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How important a reason for the outbreak of revolution in 1917 was Russia's involvement in WWI?

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Introduction

How important a reason for the outbreak of revolution in 1917 was Russia's involvement in WWI? The war lead to Russia seeing a picture of the incompetent tsarist system, unable to provide them the inspiration that they required, and this lead to the first moves which eventually ended in the first bourgeoisie revolution of February 1917. The war abruptly reversed the stabilizing trends of the pre-war period (i.e. the Duma) and totally transformed the political, social and economic situation. In the first place, the war placed a qualitatively new burden of responsibility on the Tsar. It in vested with fateful significance his personal inadequacy and susceptibility to his wife's constant urging that he 'be a man' and assert himself. His decision, in 1915 in defiance of almost universal advice to the contrary, that he would himself take on the supreme command at the front was disastrous, and proved the downfall of the Romanov dynasty; the war was basically the catalyst to the Russian revolutions of 1917. At the beginning of the war, many people were enthusiastic. The only real opponents to Russia entering on France and Britain's side were Lenin and his Bolshevik party, and the government soon arrested them and sent many into exile in other countries. This enthusiasm was also due to the fact that things were looking up on the home front, people were optimistic that the introduction of the 1905 October manifesto would lead to further reform. ...read more.

Middle

Huge losses such as those seen at Tannenburg and the Masurian lakes caused huge drops in morale among troops, and the war in Turkey was a substantial factor in the declining conditions on all fronts as Allied supplies could no longer reach Russia. As news of the losses of men and ground reached the home front, there were calls for the removal of inefficient ministers, many of who were merely the lackeys of the Tsar himself. This showed that once the people realized this, there would be an increasing call for the removal of the Tsar, which is eventually what happened. The war lead to the people becoming more and more voiced, and the Duma began to circulate rumours that the Tsar was only prolonging the war for his own purposes. The deciding factor for the Tsar was his own action to try and stem the flow of losses and to try and improve the situation by a very na�ve move of appointing himself as commander-in-chief and going out to the front. Not only had he no experience of this, it also left him as the figure which all the criticism for further losses would be placed on. It was a move on his part which left the country in the hands of the Tsarina and Rasputin, marking the beginning of the very end for the Regime. ...read more.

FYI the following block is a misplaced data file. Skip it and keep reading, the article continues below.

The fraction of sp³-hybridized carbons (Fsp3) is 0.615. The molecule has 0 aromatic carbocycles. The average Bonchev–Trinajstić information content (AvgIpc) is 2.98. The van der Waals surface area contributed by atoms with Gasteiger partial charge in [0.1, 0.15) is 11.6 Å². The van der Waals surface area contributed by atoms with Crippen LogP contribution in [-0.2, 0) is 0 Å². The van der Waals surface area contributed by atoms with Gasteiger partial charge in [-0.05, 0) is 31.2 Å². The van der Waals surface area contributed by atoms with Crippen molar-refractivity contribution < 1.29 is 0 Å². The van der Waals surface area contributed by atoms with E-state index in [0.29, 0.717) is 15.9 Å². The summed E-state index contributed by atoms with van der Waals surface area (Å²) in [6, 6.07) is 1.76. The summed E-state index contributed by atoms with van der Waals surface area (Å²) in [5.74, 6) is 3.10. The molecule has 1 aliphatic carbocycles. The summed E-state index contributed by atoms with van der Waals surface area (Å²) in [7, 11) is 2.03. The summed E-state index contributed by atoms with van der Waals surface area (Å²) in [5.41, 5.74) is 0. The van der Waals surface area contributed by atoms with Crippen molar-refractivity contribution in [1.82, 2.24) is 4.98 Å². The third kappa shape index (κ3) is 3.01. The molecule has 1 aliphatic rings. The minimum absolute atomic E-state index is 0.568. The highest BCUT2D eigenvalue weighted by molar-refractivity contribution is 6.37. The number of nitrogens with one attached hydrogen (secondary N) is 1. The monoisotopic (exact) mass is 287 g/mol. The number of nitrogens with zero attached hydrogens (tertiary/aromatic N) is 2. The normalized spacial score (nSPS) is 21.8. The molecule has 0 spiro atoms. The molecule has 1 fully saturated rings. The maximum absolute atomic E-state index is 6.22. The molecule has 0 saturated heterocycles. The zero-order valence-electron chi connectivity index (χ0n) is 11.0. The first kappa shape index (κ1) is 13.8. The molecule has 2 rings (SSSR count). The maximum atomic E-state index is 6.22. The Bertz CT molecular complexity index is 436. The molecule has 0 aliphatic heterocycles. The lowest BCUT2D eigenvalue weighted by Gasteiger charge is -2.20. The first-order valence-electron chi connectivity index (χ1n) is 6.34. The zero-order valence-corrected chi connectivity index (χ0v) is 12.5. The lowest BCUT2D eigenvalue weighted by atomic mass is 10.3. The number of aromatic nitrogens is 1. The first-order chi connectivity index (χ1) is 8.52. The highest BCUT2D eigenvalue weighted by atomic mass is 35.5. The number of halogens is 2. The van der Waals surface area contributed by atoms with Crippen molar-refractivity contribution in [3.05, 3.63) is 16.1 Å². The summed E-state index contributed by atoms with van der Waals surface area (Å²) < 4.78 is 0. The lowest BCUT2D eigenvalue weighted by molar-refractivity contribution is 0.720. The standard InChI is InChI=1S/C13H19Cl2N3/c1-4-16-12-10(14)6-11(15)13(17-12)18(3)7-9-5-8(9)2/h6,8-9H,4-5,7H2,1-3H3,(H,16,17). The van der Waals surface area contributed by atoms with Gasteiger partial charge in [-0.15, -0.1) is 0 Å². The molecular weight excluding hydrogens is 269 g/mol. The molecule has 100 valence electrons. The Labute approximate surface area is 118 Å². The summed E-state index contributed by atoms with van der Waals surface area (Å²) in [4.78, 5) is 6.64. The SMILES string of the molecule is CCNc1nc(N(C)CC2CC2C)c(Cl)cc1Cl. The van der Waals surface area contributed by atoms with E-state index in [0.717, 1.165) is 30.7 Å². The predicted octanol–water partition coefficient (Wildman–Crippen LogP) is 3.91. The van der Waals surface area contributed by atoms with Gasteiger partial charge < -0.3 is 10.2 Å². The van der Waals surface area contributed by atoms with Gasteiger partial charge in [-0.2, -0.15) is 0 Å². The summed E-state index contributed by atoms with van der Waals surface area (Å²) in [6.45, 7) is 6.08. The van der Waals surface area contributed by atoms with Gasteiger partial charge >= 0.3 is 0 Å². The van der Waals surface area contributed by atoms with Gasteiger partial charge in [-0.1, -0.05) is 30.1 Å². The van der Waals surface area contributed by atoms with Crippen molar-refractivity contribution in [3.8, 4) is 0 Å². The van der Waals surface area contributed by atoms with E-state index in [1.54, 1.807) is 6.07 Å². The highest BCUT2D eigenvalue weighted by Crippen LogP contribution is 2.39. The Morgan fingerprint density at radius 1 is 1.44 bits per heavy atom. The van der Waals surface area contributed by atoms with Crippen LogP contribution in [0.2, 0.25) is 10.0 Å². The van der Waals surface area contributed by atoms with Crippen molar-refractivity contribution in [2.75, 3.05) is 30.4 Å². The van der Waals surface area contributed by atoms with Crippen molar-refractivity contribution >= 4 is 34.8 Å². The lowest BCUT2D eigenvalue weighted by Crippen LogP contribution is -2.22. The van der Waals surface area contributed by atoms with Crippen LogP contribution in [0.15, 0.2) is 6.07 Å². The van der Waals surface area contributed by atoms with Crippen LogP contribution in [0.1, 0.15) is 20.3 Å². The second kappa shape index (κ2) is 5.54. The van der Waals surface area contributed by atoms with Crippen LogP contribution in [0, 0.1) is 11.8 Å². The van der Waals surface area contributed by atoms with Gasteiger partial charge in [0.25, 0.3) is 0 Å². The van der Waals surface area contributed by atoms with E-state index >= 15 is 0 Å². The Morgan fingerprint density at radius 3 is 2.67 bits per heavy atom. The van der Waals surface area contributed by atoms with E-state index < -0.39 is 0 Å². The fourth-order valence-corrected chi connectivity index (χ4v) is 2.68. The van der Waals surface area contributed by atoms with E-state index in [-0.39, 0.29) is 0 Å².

Conclusion

Rumours that Alexandra was secretly assisting the Germans began to circulate, and some of the Progressive bloc within the Duma began speaking of a coup which would remove the Tsar and his wife. By the start of 1917 the internal situation had become hopeless for the Tsar's government. Rasputin was murdered in December 1916, but this did little to change the attitude of those in power. Some of the governing class hoped that the death of Rasputin would prompt the Tsar to return from the front and the Tsarina to withdraw from public life. Instead, the autocracy stood firm in its convictions and exhibited little concern for the problems facing the country As fuel and food became even scarcer, strikes over took and by February the bourgeoisie movement was beginning the revolutionary process. If it had not been for the war, the revolution would not have occurred. It was the beginning of the end - everything that took place was part of the tsarist regimes downfall. The Tsarina and Rasputin provided intrigue and an unacceptable government for the people of Russia. The Tsars actions on the front, and his leaving of Alexandra and Rasputin left him exorbitantly unpopular and brunt of all the criticism from the actual military side of events. Food shortages caused directly by the war left people desperate and ready to do whatever was needed to get out of the war and rid them of the regime. This all points towards the fact that the war caused the Revolution of early 1917. ...read more.

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